In Robert Putnam’s Bowling Alone, he laments what he perceives as a collapse in participation in civic life as a consequence of a lack of involvement in meaningful, community building interactions. In today’s politically charged climate, it is not hard to find evidence for this belief; when voting, people generally forget about down ballot, local races because, as Putnam writes, people are less engaged in their local communities for a variety of reasons: technology, the ease of transportation, and the rise of pressures to excel in sports, academics, etc…
One of the first cultural differences I picked up when I arrived in Ireland was that all politics is local, vastly different than today’s American election. This may be due to the fact that the island would be a small state–geographically and demographically–and the Westminster form of government lessens the tensions between local and state politics. Yet, the largest reason why, to me, seems that contrary to Putnam’s assertion, people are more engaged here in Ireland because they allow themselves to be alone at times.
Eating alone; this is something that, out of necessity with odd class schedules or the fact
that many Irish students go home on the weekends, I have experienced on a number of occasions these past two months. But these experiences have not been bad. Whereas in the US, going to a restaurant alone would be frowned upon, no one here seems to mind. In fact, I have seen many Irish eat or travel alone in ways I would never see in America. I have found in these experiences opportunities to reflect and meditate on the day in ways I never could nor had time to while in the states. And, in a bonus, I got treated to a wonderful fireworks show on Halloween night from a gem of a restaurant in Dublin, Sophie’s, which has 360-degree views of the whole city!
When the opportunity arises then to participate in an activity with others (see photos form trips across Ireland below), I have found myself becoming much more engaged and fully present in the moment, because in reflecting on how I have arrived at this wonderful opportunity, I have learned much more about myself (a feat I did not think was much more possible after the intense reflection required to apply to this program!).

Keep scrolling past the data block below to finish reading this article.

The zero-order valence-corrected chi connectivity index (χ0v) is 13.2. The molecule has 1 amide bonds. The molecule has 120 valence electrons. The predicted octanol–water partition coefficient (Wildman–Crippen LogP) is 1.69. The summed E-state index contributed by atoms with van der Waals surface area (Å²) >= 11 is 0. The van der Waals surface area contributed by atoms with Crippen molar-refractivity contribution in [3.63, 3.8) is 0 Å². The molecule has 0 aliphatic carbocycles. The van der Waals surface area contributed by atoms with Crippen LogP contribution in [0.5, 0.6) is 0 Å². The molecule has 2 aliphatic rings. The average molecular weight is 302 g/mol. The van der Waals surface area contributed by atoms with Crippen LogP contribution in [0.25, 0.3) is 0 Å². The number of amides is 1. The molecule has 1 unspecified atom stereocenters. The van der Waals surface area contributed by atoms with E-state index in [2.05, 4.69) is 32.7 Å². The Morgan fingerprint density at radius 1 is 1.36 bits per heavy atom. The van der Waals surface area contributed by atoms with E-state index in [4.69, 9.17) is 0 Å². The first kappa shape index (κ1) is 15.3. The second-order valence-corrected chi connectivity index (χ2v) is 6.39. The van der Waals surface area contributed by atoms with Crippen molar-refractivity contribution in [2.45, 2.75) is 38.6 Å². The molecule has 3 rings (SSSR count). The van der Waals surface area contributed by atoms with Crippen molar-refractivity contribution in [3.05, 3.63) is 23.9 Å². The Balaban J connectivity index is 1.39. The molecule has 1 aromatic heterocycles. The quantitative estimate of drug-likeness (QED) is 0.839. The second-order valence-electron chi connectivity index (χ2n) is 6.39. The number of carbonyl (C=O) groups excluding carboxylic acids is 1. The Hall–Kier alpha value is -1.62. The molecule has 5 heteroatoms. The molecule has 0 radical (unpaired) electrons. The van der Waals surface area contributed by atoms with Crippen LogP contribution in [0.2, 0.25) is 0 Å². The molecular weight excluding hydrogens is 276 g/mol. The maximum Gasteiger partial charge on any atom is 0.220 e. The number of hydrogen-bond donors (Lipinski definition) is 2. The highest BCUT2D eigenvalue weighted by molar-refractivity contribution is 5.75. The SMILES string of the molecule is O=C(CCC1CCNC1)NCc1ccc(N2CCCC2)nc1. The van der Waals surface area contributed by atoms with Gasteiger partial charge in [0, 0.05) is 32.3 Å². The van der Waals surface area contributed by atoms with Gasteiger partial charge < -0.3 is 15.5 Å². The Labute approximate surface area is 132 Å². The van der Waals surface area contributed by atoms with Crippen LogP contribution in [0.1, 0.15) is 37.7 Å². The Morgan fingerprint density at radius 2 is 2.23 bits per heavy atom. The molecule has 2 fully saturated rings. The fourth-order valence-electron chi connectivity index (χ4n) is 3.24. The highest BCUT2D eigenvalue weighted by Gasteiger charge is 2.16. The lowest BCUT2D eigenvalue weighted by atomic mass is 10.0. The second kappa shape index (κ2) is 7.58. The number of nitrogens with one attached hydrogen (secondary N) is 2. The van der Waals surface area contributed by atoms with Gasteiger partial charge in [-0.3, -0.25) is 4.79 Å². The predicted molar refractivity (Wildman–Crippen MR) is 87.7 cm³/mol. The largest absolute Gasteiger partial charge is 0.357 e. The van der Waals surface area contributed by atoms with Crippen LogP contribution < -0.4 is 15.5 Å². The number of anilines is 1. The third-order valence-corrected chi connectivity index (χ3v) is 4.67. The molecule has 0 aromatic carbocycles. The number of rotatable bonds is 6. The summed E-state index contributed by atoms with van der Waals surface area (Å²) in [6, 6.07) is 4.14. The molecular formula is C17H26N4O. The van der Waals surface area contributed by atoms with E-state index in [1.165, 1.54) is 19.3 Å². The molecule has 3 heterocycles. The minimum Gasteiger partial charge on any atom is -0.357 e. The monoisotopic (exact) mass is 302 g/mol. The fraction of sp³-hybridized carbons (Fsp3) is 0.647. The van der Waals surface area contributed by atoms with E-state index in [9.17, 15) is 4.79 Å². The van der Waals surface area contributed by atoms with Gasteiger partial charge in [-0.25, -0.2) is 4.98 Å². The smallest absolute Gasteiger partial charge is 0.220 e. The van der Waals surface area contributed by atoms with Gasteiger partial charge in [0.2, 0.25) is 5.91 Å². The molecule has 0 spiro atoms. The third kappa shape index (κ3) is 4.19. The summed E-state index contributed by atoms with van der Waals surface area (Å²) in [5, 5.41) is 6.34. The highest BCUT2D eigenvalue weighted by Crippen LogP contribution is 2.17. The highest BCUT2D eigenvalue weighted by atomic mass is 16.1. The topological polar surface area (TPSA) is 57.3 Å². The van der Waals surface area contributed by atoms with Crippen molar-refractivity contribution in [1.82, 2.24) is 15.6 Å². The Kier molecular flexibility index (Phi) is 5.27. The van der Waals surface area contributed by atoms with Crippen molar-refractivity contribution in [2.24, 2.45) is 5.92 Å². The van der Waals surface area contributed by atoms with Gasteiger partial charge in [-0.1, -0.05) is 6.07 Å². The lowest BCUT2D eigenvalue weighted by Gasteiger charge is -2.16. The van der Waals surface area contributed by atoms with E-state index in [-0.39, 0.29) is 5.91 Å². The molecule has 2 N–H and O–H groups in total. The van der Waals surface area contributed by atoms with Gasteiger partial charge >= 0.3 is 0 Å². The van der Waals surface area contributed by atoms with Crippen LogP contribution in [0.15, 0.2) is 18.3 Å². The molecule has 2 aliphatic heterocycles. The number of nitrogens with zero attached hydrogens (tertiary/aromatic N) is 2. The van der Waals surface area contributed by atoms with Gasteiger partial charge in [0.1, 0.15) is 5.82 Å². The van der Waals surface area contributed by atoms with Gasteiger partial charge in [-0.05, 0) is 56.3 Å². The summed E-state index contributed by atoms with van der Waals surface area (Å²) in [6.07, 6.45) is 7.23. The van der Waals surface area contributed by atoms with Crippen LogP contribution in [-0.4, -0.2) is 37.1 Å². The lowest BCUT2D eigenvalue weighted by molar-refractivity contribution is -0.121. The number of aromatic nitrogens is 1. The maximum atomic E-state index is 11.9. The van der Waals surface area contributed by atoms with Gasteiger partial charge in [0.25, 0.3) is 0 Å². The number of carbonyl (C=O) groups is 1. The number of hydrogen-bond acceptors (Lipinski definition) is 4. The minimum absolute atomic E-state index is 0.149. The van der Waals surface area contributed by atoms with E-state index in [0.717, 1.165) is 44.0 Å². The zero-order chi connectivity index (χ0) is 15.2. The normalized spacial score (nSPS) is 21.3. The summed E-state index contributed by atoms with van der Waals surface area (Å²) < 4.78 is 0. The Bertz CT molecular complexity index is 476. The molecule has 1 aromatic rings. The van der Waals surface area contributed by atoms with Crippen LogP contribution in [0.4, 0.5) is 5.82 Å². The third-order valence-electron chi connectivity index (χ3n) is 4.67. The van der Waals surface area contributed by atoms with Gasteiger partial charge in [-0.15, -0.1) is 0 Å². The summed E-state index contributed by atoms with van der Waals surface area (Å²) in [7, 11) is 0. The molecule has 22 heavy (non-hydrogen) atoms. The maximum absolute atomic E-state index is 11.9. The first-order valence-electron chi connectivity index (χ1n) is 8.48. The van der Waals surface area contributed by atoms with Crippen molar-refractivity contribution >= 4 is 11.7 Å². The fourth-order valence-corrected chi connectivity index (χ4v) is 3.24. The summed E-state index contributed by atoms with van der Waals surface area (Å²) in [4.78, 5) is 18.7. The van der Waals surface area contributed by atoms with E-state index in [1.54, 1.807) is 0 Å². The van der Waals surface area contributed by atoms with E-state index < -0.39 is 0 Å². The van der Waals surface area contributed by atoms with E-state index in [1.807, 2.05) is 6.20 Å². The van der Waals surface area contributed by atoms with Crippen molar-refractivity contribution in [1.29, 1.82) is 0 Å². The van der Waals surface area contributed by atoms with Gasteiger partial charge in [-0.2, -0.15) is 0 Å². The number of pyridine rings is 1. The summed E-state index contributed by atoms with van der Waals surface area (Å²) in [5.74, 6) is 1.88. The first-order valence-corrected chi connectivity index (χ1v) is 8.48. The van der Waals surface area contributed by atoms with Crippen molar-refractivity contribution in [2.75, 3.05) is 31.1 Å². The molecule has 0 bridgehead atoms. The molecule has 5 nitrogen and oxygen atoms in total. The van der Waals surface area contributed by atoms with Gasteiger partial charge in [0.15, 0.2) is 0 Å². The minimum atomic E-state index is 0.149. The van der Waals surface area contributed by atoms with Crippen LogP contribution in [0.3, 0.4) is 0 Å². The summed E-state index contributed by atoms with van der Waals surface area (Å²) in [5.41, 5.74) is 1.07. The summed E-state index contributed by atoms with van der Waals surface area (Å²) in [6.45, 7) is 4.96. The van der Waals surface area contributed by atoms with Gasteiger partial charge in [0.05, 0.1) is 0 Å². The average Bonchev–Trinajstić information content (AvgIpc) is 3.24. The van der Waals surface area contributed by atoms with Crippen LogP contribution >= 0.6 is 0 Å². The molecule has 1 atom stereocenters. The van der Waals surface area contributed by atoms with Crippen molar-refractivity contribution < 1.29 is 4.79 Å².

My travels all over Ireland so far, to Sligo, Wexford, Waterford, Cork, Bray, and Wicklow, have afforded me a chance to explore a beautiful Island and culture while fully engaged. While this has been an amazing cultural and historical experience, the occasional excursions around meal times to new restaurants alone has granted me a new perspective on the apparent decline in civic engagement in America: that while we may no longer participate in “civic” activities and groups, we do fill our time too much with other, at times superficial, activities. One can see this in the rise of people who may be glued to their phones rather than allowing themselves to just enjoy nature while on the walk to work. While we in America we no longer bowl together, we also do not allow ourselves to eat a bowl of anything alone. And in this we miss out on a chance to reflect and grow individually–which allows us to grow together when we do participate in activities.
In a truly Mitchell Scholar fashion, a group of us had a debate over this very topic following the Google Reception; we debated the role that “The void,” played in how people perceived politics and civically engaged today. We discussed how ignoring the negative, silence, and a sense of being alone with ones self may contribute to the politics of shouting past one another and of no compromise. There was Heidegger and Beckett, Black Elk and Aristotle, all in one sentence. And maybe this meal would not have been possible had we not all, pondered alone over a cup of hot chocolate (I estimate, without any real proof other than my own perceptions that Hot Chocolate is consumed at a 500% higher rate here then in America, and its great!), the own voids in our lives.
Just some food for thought.
Now for those travels:
Clocktower in Waterford
View from mountains outside Sligo
A beautiful sun shower at Trinity
A quaint Saturday Market in Bray